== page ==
Love or Genotype, That is the dilemma

One’s perspective of life changes the day you witness firsthand a close relative or friend go through series of indescribable, agonizing levels of pain, watching them cry for help and there’s nothing you can do, administered pain killers becoming ineffective to the point of an eventual overdose. They have good and bad days, most of them go through life daily like the rest of us but with a constant internal fear of relapsing. That is a little snippet on the life of a Sickler.

Therefore, according to the Centers for Disease Control and Prevention “Sickle cell disease (SCD) is a group of inherited red blood cell disorders. Healthy red blood cells are round, and they move through small blood vessels to carry oxygen to all parts of the body. In someone who has SCD, the red blood cells become hard, sticky and look like a C-shaped farm tool called sickle. The sickle cells die early, which causes a constant shortage of red blood cells…They cause pain and other serious problems such as infection, acute chest syndrome and stroke.”

Moreover, a genotype is the sum of heritable genetic identity, the overall genes transmitted from parents to their children. This means human present 4 types of hemoglobin genotypes: AA (normal), AS (carrier), SS (abnormal) and AC (uncommon & abnormal) :

  • AA can marry anybody (SS, AC, AS)
  • AS is better off with AA
  • AS and AS, AS and AC are too risky
  • SS and SS preferably avoid conception

Furthermore, the chances of a child being born with a genetic disorder can depend on several factors, one of which is the composite condition of the DNA passed on to the child by the parents – it does become predictable if a certain disease runs in the family. Nonetheless, no child deserves to come to this world with PAIN being the ultimate faith that awaits them. So please, let’s stop pinning it all on luck as we might eventually run out of it. Also, wilful ignorance and selective amnesia is the worst type of excuse we as humans use to avoid accountability for our poor choices in life. I cringe when people shun the genotype question as if it’s not in their best interest to seek the knowledge other than shy away from it and conclude nothing can be done by saying; “what must be must be” – yet we are in the 21st century and claim wokeness. It’s probably off-putting to bring this issue to the table without appearing desperate unless you are dating for fun. Otherwise the earlier this is figured out the better.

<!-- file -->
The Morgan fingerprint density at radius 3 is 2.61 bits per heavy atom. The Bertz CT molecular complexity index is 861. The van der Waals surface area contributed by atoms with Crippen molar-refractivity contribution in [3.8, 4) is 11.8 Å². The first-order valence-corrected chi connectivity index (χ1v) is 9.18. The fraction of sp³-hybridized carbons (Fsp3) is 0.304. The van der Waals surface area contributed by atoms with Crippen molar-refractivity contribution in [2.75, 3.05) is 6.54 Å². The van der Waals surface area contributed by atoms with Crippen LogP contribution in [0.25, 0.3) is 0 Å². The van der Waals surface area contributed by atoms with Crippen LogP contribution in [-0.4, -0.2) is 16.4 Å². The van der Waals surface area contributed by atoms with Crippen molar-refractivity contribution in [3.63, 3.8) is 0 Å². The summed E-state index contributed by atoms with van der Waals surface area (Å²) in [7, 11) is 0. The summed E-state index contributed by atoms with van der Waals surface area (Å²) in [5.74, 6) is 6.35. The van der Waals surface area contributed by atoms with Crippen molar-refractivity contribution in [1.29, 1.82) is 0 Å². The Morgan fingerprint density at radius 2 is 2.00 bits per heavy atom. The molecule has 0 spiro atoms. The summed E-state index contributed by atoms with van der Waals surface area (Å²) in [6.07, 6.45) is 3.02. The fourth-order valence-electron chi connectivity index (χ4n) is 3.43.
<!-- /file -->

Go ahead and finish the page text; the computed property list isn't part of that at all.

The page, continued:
The 19th of June is World Sickle Cell Day, a day of raising awareness! Sickle cell crisis triggers do vary with the Commonest being:

  • Dehydration
  • Stress
  • Menstrual cramps
  • Sudden variation in temperature (extreme weather conditions)
  • Activities resulting in shortage or low concentration in air of oxygen
  • Infections or other medical conditions
  • Pregnancy
  • Alcohol & smoking …

Not every Sickle cell crisis requires a visit to the hospital as mild pains can be relieved at home with the followings:

  • Massage, meditation, acupuncture, or any relaxation techniques
  • Over the counter pain medicines
  • Heating pad or warm bath
  • Drinking water or other fluids
  • Distracting one’s mind from the pain by listening to music, watching TV or talking to someone

As a bystander or a friend how can you help?

  • Do not panic, stay calm and get help if possible
  • Reminding them to take their medicine & stay hydrated
  • Encourage healthy habits
  • Know the warning signs
  • Treat them as others there’s more to them than being a Sickler

Most doctors do help their patients in figuring out a treatment plan for mild pain episodes, which comes in handy. In case of emergency, one can let the paramedics know what to do whilst awaiting the in-house doctor’s arrival.

In conclusion, every country has several NGOs that are creating awareness and helping sicklers as much as they can, by providing a solid support system of various kinds to those that are unable to afford treatments.

References:

https://www.nhs.uk/conditions/sickle-cell-disease/treatment/

https://www.mayoclinic.org/diseases-conditions/sickle-cell-anemia/symptoms-causes/syc-20355876

https://www.healthline.com/health/sickle-cell-crisis-management

https://www.webmd.com/a-to-z-guides/sickle-cell-pain-relief

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